Combine all of the ingredients in a large mixing bowl and mix/knead for 2 minutes. Let rest for 5 minutes. Knead again for 3 to 5 minutes, adding more water or flour if necessary. You want the dough to be wetter and stickier than your typical bread dough but it should still be dry enough that it pulls away from the side of the bowl when you mix it. The dough should only stick to the bottom of the mixer bowl.
Divide the dough into 4 pieces. Place each one into an oiled freezer bag or you can brush the outside of the dough with olive oil and then place it into the bag. Leave in the fridge overnight.
~If you aren't going to bake them the following day, you can place the bags in the freezer. The evening before you intend to bake them, remove the frozen dough balls to the refrigerator to thaw.~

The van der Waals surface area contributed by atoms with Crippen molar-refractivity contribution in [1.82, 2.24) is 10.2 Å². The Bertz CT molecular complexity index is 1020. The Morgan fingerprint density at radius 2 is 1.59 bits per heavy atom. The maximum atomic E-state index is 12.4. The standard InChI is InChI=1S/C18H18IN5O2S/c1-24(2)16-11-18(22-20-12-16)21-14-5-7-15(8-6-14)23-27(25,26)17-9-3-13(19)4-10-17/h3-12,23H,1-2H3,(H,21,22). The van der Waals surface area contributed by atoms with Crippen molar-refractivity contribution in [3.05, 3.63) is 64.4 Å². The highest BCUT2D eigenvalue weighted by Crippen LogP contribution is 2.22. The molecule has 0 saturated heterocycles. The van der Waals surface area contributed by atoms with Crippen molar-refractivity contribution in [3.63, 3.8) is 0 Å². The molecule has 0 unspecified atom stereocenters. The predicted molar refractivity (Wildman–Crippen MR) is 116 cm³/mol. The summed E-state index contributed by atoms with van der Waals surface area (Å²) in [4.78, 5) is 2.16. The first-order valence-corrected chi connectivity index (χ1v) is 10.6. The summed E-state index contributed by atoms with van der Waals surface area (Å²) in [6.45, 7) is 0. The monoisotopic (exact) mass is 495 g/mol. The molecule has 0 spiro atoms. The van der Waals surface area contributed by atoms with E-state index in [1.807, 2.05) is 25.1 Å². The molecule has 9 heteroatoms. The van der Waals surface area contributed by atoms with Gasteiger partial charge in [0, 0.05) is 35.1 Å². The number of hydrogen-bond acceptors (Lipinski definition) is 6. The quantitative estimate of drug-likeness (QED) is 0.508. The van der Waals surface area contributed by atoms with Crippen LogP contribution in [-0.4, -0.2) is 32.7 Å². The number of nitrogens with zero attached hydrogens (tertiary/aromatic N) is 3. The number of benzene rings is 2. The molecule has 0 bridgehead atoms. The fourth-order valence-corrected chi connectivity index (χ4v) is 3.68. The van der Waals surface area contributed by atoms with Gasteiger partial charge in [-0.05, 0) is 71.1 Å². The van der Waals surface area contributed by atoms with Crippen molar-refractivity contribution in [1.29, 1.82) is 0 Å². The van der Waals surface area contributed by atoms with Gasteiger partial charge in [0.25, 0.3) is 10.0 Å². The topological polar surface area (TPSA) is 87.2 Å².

Remove the dough from the fridge( stretch it out a bit) and let it warm to room temperature for 2+ hours( mine took well over 2 hours, more like 3 hrs.) before you intend to bake it. The dough should have a room temp feel and not be cold. You should see small bubbles in the dough ... especially when you lift the edge of the dough...you basically want to see that the yeast is activated.(see photo). So, depending on the temp in the house the time can vary. I like to place my dough where the sun beats on it and warms it(just make sure you cover it with a plastic wrap so that the dough doesn't form a skin).
Grilling the pizza: